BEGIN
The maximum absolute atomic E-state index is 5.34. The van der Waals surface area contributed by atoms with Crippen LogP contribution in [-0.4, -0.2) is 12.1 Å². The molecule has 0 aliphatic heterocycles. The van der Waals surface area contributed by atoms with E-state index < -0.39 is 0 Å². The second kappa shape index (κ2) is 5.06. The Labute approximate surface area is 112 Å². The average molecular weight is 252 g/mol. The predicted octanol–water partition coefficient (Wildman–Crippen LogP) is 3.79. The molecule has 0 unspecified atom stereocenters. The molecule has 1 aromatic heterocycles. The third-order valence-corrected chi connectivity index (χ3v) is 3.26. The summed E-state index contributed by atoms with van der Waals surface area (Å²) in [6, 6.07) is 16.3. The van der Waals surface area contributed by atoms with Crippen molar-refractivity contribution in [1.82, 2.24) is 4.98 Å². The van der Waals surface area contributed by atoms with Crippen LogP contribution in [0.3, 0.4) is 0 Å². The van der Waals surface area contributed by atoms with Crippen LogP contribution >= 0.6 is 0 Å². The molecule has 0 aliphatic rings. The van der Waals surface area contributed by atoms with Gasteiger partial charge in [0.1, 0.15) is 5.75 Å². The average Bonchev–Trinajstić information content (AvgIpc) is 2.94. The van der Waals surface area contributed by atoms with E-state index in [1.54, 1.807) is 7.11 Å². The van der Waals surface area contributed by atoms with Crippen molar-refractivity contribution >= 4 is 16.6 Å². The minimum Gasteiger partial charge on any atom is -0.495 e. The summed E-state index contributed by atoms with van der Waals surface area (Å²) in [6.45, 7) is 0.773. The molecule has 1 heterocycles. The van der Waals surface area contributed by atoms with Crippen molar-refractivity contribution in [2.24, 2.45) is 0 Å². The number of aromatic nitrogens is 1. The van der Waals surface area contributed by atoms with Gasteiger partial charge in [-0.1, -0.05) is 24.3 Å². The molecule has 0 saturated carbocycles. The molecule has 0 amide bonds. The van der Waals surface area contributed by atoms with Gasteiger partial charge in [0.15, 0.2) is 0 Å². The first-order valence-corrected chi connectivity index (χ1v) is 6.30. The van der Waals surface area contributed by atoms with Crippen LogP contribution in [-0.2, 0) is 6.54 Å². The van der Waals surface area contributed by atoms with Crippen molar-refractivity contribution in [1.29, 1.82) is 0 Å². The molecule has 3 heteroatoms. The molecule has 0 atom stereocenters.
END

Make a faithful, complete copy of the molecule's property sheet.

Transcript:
The maximum absolute atomic E-state index is 5.34. The van der Waals surface area contributed by atoms with Crippen LogP contribution in [-0.4, -0.2) is 12.1 Å². The molecule has 0 aliphatic heterocycles. The van der Waals surface area contributed by atoms with E-state index < -0.39 is 0 Å². The second kappa shape index (κ2) is 5.06. The Labute approximate surface area is 112 Å². The average molecular weight is 252 g/mol. The predicted octanol–water partition coefficient (Wildman–Crippen LogP) is 3.79. The molecule has 0 unspecified atom stereocenters. The molecule has 1 aromatic heterocycles. The third-order valence-corrected chi connectivity index (χ3v) is 3.26. The summed E-state index contributed by atoms with van der Waals surface area (Å²) in [6, 6.07) is 16.3. The van der Waals surface area contributed by atoms with Crippen molar-refractivity contribution in [1.82, 2.24) is 4.98 Å². The van der Waals surface area contributed by atoms with Crippen LogP contribution in [0.3, 0.4) is 0 Å². The van der Waals surface area contributed by atoms with Crippen LogP contribution >= 0.6 is 0 Å². The molecule has 0 aliphatic rings. The van der Waals surface area contributed by atoms with Gasteiger partial charge in [0.1, 0.15) is 5.75 Å². The average Bonchev–Trinajstić information content (AvgIpc) is 2.94. The van der Waals surface area contributed by atoms with E-state index in [1.54, 1.807) is 7.11 Å². The van der Waals surface area contributed by atoms with Crippen molar-refractivity contribution >= 4 is 16.6 Å². The minimum Gasteiger partial charge on any atom is -0.495 e. The summed E-state index contributed by atoms with van der Waals surface area (Å²) in [6.45, 7) is 0.773. The molecule has 1 heterocycles. The van der Waals surface area contributed by atoms with Crippen molar-refractivity contribution in [2.24, 2.45) is 0 Å². The number of aromatic nitrogens is 1. The van der Waals surface area contributed by atoms with Gasteiger partial charge in [-0.1, -0.05) is 24.3 Å². The molecule has 0 saturated carbocycles. The molecule has 0 amide bonds. The van der Waals surface area contributed by atoms with Gasteiger partial charge in [0.15, 0.2) is 0 Å². The first-order valence-corrected chi connectivity index (χ1v) is 6.30. The van der Waals surface area contributed by atoms with Crippen LogP contribution in [-0.2, 0) is 6.54 Å². The van der Waals surface area contributed by atoms with Crippen molar-refractivity contribution in [1.29, 1.82) is 0 Å². The molecule has 3 heteroatoms. The molecule has 0 atom stereocenters.